Luckily, it is not all teary-eyed past-reviving that’s happening at this anniversary — kudos to AP for that. Therefore, alongside the re-edition Royal Oak Offshore Selfwinding Chronograph, we see the Introduction of the new Royal Oak Offshore Tourbillon Chronograph, specifically Ref. 26421ST and 26421OR, that have an entirely new design in two different case materials.Based on two earlier Audemars Piguet Royal Oak Offshore Tourbillon Chronograph watches, specifically the Ref. 26388PO (watch our hands-on with it here) and 26288OR, those new Royal Oak Offshore Tourbillon Chronograph watches come in stainless steel and 18k rose gold respectively, and feature a new case design that has a thinner bezel and hence a more open dial. Nevertheless, the distinctive Royal Oak Offshore design traits are all undamaged. The 45mm case is still angular, the bezel is still octagonal, and there’s no missing those vulnerable hexagonal screws around the bezel. Completing the look are black porcelain pushers for the chronograph and a screw-down crown. Water resistance is also 100m. On the dial, one can observe the vulnerable movement and the tourbillon at 9 o’clock. Opposite the tourbillon at 3 o’clock is the 30-minute counter for the chronograph. Also clearly visible are the two mainspring barrels. The skeletonized bridges stretch from each of the eight screws in a means that is quite unique and ties the design of the case, dial, and movement together in a way few watches have the ability to do so.These watches are powered by the in-house hand-wound Caliber 2947, that is an open-worked version of the Caliber 2933 located at the Royal Oak Offshore Tourbillon Chronograph Ref. 26388PO & 26288OR. Royal Oak Offshore fanatics are certainly eager to know the prices, and we’ll update the article when we can confirm.
First introduced as a 50-piece, green dial limited edition for Singapore retailer The Hour Glass, the Audemars Piguet Royal Oak Extra-Thin in yellow gold was added to the regular line-up at SIHH 2017. And it is as good looking and expensive as it ever was.
A modern remake of the original Royal Oak “Jumbo” ref. 5402 of 1972, the Royal Oak Extra-Thin is a classic in steel and impressive in gold. It was originally available only in pink gold, which made it loud, but the yellow gold rendition comes across as slightly more classic. Yellow gold is after all one of the metals the Royal Oak was available in, back in the 1970s.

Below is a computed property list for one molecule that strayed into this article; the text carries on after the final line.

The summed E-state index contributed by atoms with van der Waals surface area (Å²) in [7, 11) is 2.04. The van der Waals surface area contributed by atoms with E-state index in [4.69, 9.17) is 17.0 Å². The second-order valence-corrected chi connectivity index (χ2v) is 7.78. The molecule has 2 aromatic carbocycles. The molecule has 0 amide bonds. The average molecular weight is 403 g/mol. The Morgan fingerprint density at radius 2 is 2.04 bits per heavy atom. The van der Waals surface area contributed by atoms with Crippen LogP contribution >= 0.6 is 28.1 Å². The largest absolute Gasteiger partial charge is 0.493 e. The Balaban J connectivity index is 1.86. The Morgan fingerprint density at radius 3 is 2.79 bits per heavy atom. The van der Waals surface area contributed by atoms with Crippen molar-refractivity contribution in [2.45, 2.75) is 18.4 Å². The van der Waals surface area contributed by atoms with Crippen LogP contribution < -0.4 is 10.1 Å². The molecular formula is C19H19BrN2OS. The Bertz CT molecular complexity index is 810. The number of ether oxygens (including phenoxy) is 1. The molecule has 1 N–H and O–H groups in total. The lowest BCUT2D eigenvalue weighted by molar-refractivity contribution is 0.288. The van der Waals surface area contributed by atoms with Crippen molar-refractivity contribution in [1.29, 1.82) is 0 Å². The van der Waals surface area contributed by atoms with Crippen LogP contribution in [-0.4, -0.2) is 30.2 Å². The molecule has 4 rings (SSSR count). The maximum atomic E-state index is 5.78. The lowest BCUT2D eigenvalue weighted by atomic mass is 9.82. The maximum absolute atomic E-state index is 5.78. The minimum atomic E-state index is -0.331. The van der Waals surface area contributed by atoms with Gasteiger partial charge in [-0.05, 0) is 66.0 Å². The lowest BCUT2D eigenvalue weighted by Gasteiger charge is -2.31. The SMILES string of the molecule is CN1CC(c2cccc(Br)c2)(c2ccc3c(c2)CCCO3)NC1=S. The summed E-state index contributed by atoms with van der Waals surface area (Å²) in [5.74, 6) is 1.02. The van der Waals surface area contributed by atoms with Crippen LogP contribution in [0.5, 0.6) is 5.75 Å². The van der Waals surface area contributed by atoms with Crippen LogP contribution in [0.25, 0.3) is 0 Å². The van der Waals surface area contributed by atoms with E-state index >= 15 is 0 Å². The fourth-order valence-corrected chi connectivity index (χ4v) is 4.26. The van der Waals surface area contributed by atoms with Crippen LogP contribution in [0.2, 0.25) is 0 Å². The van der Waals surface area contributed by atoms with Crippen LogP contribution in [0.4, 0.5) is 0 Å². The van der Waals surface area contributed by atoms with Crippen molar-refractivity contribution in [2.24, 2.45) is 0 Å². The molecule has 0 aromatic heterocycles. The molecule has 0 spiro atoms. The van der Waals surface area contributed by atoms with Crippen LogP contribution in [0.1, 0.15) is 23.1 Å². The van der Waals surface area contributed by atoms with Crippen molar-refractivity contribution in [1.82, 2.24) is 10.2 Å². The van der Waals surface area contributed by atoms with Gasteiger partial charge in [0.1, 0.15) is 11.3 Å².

Available in either the classic dark blue or a newly introduced yellow gold finish, the Royal Oak Extra-Thin in yellow gold is physically identical to its siblings in steel and pink gold. The case is 39mm wide, thin at 8.1mm high. It cuts an elegant profile on the wrist, and is weighty despite being slim.
Because the case is essentially an agglomeration of flat surfaces, it feels somewhat angular on the wrist unlike its only peer, the Patek Philippe Nautilus, which is comprised more rounded shapes.
Yellow gold is not common in high-end men’s watches, especially from haute horlogerie names, but it’s an appeal look for someone who leans towards a lavish, slightly vintage feel. But like all other gold alloys, yellow gold is soft (marginally softer than white gold in fact), leaving the lovingly finished surfaces of the watch vulnerable to marring. There is perhaps no other watch that looks as good as the Royal Oak when factory fresh and pristine – the alternating polished and brushed surfaces on the case are gorgeous.
Both the blue and gilded dials have the same quintessential chequerboard tapisserie guilloche that’s a trademark of the Royal Oak. Done by hand on a rose engine – creating the telltale motif below the chequerboard – the dials are brass but fitted with solid gold hands and hour markers. Both colours are equally handsome, but the yellow gold finish has an edge in that it’s a less common colour that’s unashamedly loud while maintaining a modicum of style.
Mechanically the Royal Oak Extra-Thin is almost identical to the 1972 original, with the same calibre 2121 that was originally developed by Jaeger-LeCoultre as the calibre 920. A sophisticated and slim movement that’s withstood the test of time, the calibre 2121 has been slightly upgraded over the years, improving its robustness and reliability, but still lacks a quickset date – probably the singular weakness of the Royal Oak Extra-Thin.
Notably Audemars Piguet now owns the intellectual property for the calibre 2121 and produces the movement in-house. Because its slimness makes the 2121 more challenging than a run of the mill calibre, the movement is produced at Renaud & Papi, the complications specialist owned by Audemars Piguet better known for the tourbillon movements it produces for Richard Mille.
Like the calibre 2121 found in other Audemars Piguet watches, the movement inside the Extra-Thin can be customised with a personalised rotor that can be open-worked to form a variety of motifs.
Price and availability
Available starting May 2017 at Audemars Piguet boutiques first and then at retailers, the Royal Oak Extra-Thin in yellow gold is available with a dark blue dial (ref. 15202BA.OO.1240BA.01) or a yellow gold dial (ref. 15202BA.OO.1240BA.02). Both are priced at US$55,400 or S$77,700.